• 24-hour emergency maintenance
  • Recycling program
  • Bike share
  • Grilling stations

4.    Make a First Apartment Checklist

Having a first apartment checklist can help you stay organized as you take inventory of what you already have and note what new apartment essentials you still need.

Essentials you might need for your first apartment:

  • Living Room – Seating, tables, entertainment, lamps, window treatments, decor
  • Bedroom – Bed, bedding, storage options, hamper and hangers.
  • Kitchen – Cooking and baking tools, dining and serving items, small appliances, food storage and organization items.
  • Bathroom – Linens, storage, and cleaning items.
  • Laundry – Detergent, softener or dryer sheets, laundry basket, steamer or iron and ironing board.
  • Cleaning supplies – Vacuum, broom, dustpan, mop, bucket, sponges, and cleaning rags, all-purpose cleaner, dusting spray, bathtub/shower cleaner, toilet bowl cleaner, bleach, disinfectant spray, air freshener.
  • Miscellaneous – Toolkit, flashlight, batteries, scissors, lightbulbs, extension cords, damage free hooks, tape, first aid kit.

This post outlines everything you need for your first apartment.

5.    Thoroughly Read Your Lease

Reading and understanding your lease and what you’re agreeing to by signing it is an important part of renting your first apartment.

Read the contract entirely, make notes of any concerns, and don’t hesitate to talk with the property manager about your questions. Request a copy of your lease to keep for your records, so you always have it to refer back to.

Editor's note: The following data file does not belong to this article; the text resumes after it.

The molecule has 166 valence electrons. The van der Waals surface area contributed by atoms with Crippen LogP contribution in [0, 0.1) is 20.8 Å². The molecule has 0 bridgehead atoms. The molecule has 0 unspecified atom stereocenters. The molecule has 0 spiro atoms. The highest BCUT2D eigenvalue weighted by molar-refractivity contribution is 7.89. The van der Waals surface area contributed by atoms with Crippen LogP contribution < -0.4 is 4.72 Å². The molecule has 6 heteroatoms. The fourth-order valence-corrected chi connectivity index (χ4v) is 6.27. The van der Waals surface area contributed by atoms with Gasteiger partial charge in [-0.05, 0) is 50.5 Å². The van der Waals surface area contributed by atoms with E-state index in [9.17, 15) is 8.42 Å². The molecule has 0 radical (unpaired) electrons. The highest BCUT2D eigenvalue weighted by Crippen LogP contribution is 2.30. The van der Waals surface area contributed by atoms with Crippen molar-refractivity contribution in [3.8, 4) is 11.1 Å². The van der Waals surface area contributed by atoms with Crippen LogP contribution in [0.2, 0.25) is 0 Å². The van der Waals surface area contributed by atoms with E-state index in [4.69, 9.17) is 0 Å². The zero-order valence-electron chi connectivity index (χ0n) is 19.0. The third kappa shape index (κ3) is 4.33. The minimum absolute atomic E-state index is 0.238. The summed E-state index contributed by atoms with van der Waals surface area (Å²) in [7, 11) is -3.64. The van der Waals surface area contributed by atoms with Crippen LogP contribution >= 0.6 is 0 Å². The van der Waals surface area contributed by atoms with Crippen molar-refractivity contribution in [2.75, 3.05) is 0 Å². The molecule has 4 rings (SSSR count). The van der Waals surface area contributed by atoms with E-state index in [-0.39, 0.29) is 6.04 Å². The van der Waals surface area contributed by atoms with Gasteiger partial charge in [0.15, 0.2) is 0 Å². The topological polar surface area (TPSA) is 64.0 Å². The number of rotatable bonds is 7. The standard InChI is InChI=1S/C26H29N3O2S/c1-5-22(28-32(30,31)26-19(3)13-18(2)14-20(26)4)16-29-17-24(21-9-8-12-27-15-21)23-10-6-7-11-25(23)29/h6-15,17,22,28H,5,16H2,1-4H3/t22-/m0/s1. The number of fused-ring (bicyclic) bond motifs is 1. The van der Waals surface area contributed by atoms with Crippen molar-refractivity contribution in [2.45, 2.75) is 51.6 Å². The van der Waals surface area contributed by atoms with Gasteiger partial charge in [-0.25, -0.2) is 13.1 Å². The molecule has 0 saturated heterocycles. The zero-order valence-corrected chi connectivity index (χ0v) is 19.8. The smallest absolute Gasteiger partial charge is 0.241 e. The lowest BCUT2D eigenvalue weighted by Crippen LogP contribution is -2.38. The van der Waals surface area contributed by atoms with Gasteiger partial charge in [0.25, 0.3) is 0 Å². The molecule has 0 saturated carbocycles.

Things to look for in your apartment lease:

Check out our post on six things to look for in a rental agreement before you sign a lease and get a move-in date.

6.    Plan Your Move

With a lease in hand and a move-in date set, it’s time to start preparing for your move. Luckily, since this is your first apartment, you might not have that much to move!

Here are some moving tips for renting your first apartment:

  • Schedule movers or rent a moving truck.
  • Recruit friends and family to help.
  • Sort and purge your belongings.
  • Purchase moving supplies, including boxes, bubble wrap, packing tape, markers and box cutters.
  • Pack your belongings.
  • Update your address.
  • Unpack and decorate.

This post has additional tips on how to move into a new apartment on a budget.

Be sure to do a walk-through of your new apartment upon move-in and make note of any issues that still need to be resolved, things like doors that open and close completely, lights that turn on and off, working faucets, blinds that move smoothly and aren’t broken. Here’s an apartment walkthrough checklist to remind you of what to look for when moving into your first apartment.

Find Your First Apartment with Southern Management

With these first apartment tips in hand, you’ll be ready to take on one of the biggest and most exciting rites of adulthood: renting your first apartment. As you begin your apartment search, don’t underestimate the importance of finding a trustworthy residential property manager. At Southern Management, customer care is our number one priority.

Browse through our 75 apartment communities and more than 25,000 apartment homes, and reach out to us for more tips and advice on getting your first apartment.

If you’re on the hunt for your first apartment, we’d love to tell you about the Southern Management difference and answer all of your questions about availability, amenities, pricing, lease options, and more.